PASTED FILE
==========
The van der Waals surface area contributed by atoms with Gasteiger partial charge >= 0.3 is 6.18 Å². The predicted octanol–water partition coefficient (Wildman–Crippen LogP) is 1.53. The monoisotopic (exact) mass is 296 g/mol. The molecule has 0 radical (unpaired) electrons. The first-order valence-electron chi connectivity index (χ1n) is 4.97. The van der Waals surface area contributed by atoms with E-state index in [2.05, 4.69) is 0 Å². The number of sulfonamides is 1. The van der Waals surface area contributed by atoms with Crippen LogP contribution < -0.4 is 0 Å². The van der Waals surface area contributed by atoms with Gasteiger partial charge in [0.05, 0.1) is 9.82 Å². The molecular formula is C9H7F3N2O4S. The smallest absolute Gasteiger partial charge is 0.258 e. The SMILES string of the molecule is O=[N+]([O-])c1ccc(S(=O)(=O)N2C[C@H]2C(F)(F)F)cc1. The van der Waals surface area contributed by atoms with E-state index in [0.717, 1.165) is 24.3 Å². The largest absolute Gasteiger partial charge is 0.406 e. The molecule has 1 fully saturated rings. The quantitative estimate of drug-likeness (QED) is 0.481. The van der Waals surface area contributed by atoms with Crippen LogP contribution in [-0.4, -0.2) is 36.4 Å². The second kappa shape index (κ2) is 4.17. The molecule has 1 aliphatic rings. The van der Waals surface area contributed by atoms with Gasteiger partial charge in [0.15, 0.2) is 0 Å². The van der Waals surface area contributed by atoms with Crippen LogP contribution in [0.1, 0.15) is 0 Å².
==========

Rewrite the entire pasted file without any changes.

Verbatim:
The van der Waals surface area contributed by atoms with Gasteiger partial charge >= 0.3 is 6.18 Å². The predicted octanol–water partition coefficient (Wildman–Crippen LogP) is 1.53. The monoisotopic (exact) mass is 296 g/mol. The molecule has 0 radical (unpaired) electrons. The first-order valence-electron chi connectivity index (χ1n) is 4.97. The van der Waals surface area contributed by atoms with E-state index in [2.05, 4.69) is 0 Å². The number of sulfonamides is 1. The van der Waals surface area contributed by atoms with Crippen LogP contribution < -0.4 is 0 Å². The van der Waals surface area contributed by atoms with Gasteiger partial charge in [0.05, 0.1) is 9.82 Å². The molecular formula is C9H7F3N2O4S. The smallest absolute Gasteiger partial charge is 0.258 e. The SMILES string of the molecule is O=[N+]([O-])c1ccc(S(=O)(=O)N2C[C@H]2C(F)(F)F)cc1. The van der Waals surface area contributed by atoms with E-state index in [0.717, 1.165) is 24.3 Å². The largest absolute Gasteiger partial charge is 0.406 e. The molecule has 1 fully saturated rings. The quantitative estimate of drug-likeness (QED) is 0.481. The van der Waals surface area contributed by atoms with Crippen LogP contribution in [-0.4, -0.2) is 36.4 Å². The second kappa shape index (κ2) is 4.17. The molecule has 1 aliphatic rings. The van der Waals surface area contributed by atoms with Gasteiger partial charge in [0.15, 0.2) is 0 Å². The van der Waals surface area contributed by atoms with Crippen LogP contribution in [0.1, 0.15) is 0 Å².